More importantly,after you’ve built your reputation, grafted and finally gotten to that place, remember that humble pie still tastes the same wherever you are, so don’t use the people who help you along the way and don’t be a dick to those coming up behind you once you get there.
3. You can do it all yourself.
You think you have pursued every avenue for that show you want to mount, book you want published, but all you see before you is an avalanche of rejection or total indifference. Was a time when that meant the death knell for a creative project, or an artist falling by the wayside into eternal obscurity.
Except the days when the traditional go-betweeners such as agents, gallery’s and publishing houses were the single gateway to your audience is diminishing. The new gatekeepers are the ones that provide a platform to crowd source a rented space, an on-line publisher to print on demand, a network to build to advertise in-it’s easier in a way than ever before to do what you do yourself and put it under peoples noses. No one is waiting to discover you, so create art not excuses not to.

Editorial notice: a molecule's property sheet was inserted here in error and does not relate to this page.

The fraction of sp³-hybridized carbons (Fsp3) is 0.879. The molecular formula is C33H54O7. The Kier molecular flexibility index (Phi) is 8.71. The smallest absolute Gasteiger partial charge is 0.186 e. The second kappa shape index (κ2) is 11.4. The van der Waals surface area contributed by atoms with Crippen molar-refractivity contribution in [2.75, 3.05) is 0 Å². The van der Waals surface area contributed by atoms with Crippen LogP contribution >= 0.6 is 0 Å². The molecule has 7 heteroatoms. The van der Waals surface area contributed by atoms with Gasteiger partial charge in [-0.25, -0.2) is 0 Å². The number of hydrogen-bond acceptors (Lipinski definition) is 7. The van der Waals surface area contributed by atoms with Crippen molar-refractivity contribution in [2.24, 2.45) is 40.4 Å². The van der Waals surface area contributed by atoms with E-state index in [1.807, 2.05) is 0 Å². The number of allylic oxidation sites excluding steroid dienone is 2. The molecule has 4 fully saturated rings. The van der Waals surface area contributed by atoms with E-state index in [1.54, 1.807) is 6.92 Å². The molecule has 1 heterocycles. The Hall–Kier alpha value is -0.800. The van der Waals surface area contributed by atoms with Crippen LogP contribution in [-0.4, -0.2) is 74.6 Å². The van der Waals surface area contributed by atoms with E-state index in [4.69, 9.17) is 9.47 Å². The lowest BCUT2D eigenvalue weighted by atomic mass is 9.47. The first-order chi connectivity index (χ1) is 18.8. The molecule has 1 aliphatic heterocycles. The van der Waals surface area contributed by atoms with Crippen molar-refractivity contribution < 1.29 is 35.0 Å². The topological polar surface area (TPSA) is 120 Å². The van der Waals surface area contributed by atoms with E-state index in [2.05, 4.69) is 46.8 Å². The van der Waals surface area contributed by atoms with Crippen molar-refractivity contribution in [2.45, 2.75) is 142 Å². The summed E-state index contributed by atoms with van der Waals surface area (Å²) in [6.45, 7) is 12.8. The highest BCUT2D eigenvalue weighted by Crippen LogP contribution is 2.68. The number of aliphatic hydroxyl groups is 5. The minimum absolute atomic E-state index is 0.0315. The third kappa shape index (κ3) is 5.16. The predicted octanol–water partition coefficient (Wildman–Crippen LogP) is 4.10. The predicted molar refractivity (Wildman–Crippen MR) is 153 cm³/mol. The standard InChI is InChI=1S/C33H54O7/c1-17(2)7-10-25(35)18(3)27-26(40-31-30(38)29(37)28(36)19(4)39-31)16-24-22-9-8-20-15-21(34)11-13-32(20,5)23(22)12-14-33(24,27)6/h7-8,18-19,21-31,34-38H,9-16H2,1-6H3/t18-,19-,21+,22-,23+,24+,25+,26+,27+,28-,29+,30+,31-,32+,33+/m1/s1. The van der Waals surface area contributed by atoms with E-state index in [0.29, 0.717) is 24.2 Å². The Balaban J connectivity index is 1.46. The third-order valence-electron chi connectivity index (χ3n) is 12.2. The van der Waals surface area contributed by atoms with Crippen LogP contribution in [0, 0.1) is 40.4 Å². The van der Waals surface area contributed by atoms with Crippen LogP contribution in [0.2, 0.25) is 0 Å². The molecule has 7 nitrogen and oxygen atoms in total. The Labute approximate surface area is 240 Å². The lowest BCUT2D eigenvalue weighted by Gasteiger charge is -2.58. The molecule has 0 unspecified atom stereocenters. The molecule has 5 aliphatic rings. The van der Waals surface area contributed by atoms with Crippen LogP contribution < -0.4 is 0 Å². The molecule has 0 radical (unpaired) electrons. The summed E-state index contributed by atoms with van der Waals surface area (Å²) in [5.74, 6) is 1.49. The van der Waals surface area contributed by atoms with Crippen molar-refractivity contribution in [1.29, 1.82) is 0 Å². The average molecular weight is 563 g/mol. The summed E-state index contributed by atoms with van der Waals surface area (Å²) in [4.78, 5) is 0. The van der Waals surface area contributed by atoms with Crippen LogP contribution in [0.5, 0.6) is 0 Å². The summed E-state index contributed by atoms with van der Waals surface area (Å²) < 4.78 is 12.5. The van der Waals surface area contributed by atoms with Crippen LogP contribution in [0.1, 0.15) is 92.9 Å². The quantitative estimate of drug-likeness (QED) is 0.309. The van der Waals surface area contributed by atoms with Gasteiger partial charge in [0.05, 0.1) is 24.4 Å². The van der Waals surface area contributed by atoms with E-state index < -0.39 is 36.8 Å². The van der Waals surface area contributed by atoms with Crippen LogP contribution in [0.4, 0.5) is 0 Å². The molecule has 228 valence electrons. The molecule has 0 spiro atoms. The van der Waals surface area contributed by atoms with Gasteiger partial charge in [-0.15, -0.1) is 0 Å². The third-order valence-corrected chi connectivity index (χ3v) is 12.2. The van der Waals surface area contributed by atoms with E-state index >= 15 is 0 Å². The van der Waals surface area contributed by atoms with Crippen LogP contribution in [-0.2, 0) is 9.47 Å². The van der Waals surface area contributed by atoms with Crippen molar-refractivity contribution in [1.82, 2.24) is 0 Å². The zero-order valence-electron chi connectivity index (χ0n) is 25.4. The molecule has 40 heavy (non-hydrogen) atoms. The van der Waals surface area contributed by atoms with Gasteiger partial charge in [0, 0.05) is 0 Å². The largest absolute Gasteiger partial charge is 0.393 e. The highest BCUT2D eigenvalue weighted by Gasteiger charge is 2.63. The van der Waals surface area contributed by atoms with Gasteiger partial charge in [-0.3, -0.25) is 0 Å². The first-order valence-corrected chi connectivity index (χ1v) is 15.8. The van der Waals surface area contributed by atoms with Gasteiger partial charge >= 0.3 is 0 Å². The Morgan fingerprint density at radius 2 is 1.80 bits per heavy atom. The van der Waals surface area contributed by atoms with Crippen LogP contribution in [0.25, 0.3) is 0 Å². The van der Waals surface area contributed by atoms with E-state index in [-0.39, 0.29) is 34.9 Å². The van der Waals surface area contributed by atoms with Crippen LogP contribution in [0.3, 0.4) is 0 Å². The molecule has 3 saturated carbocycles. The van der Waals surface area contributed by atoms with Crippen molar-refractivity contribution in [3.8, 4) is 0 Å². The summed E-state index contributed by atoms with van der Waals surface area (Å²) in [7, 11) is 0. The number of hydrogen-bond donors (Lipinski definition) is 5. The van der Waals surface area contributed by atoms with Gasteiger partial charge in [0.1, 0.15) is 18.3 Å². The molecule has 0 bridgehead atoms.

4. Don’t pay to play
Seriously, don’t do it-there is absolute zero impetus for the curator/editor/institute to represent you or any of your cohorts once you have-of course there are overheads for the gallery, but go ahead put your money down, the house always wins, whether you sell or not, and you are enabling bad practice, one that exploits creatives.
Remember, a good partnership is one where you both are invested in the gamble, not one where you walk away poorer.
5. Have no expectations for the outcome of what you do other than for yourself
That way lies madness and a cycle of disappointment. Do your best work, say what you wanted to say but accept that anything that comes beyond that is a bonus, so always remind yourself that If one person in the world other than yourself and your Mum gives a flying fuck about what you create, then you’ve already accomplished something.
6. Ask yourself,what constitutes success as an Artist to you.
Conjure an idea of what ultimate success from your Art looks like.
Is it fame, fortune, the respect of your peers, that cover of some self appointed Art Bible, some perversion in the back of a limousine?
Or is it for the love of it, a quest for personal and technical betterment and a lasting legacy to be proud of?
Whatever the reason, its up to you to decide which is more likely to happen, and which will leave you plagued by a feeling of failure and disappointment.